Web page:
In episode six of the Sustainable Food Stories podcast series, Patrick Holden is joined by Gunhild Stordalen, founder and executive chair of the EAT Foundation and one of the world’s leading environmentalists and food campaigners. On the eve of COP26, Patrick and Gunhild discuss how the world can transition into a more sustainable food system, and by working together, will help advance this transition.
Patrick starts the discussion with a few words on the man who brought Patrick and Gunhild together, Eric Schlosser, author of Fast Food Nation and narrator of Food, Inc.. Eric is a hero of Gunhild’s, describing him as one of the first to challenge industrial farming systems. She continues, ‘we should be grateful to Eric for having introduced us.’
Gunhild speaks about how she got into the food world, finding herself on the board of one of Scandinavia’s biggest hotel companies. Hear how Gunhild brought a fresh perspective into the hotel industry, focusing on improving the sustainability of the hotels, and how she founded the EAT Foundation.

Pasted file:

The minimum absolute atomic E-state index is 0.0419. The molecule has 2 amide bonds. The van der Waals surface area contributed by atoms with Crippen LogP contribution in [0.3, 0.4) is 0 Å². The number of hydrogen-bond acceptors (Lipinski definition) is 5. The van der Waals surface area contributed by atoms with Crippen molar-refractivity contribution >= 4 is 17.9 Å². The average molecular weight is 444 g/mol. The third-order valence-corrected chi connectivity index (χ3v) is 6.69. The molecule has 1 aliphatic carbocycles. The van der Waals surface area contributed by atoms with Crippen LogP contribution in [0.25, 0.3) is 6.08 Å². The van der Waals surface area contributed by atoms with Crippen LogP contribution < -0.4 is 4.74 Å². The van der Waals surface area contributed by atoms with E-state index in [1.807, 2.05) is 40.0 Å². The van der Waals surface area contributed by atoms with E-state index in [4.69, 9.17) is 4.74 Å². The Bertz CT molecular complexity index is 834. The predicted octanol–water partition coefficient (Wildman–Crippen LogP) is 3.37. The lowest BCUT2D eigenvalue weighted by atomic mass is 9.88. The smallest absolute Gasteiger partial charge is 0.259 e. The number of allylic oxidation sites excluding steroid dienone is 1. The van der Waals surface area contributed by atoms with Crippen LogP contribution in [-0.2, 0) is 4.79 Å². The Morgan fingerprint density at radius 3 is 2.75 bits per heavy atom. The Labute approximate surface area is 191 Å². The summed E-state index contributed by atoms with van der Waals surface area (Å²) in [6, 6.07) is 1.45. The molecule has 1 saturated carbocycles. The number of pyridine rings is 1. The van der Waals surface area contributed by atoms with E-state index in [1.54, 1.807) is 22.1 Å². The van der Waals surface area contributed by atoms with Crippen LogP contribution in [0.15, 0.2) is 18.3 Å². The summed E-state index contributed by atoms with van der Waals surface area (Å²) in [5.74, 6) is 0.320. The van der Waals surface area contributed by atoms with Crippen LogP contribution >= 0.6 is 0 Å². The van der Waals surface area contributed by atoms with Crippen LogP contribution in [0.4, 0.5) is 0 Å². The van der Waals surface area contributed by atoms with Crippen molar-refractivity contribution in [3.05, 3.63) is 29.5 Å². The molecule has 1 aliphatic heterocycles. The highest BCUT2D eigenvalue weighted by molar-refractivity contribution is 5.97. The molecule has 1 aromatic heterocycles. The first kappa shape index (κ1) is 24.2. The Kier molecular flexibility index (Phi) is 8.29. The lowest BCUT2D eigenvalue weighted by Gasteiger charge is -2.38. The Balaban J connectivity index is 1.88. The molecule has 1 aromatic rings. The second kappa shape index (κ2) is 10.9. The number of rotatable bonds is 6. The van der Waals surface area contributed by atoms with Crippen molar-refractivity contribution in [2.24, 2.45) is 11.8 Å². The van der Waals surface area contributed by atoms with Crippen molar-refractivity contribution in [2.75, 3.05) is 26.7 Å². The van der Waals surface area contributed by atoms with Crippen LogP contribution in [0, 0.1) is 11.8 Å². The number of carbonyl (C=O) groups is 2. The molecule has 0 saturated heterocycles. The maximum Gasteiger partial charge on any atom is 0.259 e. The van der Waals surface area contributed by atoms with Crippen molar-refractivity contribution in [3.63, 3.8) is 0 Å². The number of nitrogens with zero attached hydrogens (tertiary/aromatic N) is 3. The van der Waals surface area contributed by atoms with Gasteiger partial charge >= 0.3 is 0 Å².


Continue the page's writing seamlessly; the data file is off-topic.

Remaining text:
Patrick turns the conversation to the support from government – or the lack of it – in helping industries like hospitality become more sustainable. He says, ‘without help from governments and the force of change to influence public opinion, they simple couldn’t redesign the menus just like that.’
The two then talk about the EAT Stockholm Food Forum in 2014, where Patrick spoke about the need to focus on farming, and specifically, the right role of livestock in the discussion on climate change.
The conversation finishes by looking ahead, highlighting how now most big food companies and retailers ‘from the CEO down’ are now aware that ‘the old road is rapidly aging and they need to get out on the new road, if they want to lend a hand’.
Gunhild Stordalen, is the founder and executive chair of the EAT Foundation. She is also one of the world’s leading environmentalists and food campaigners. Gunhild is described as ‘a driving force linking climate, health and sustainability issues across sectors to transform the global food system.’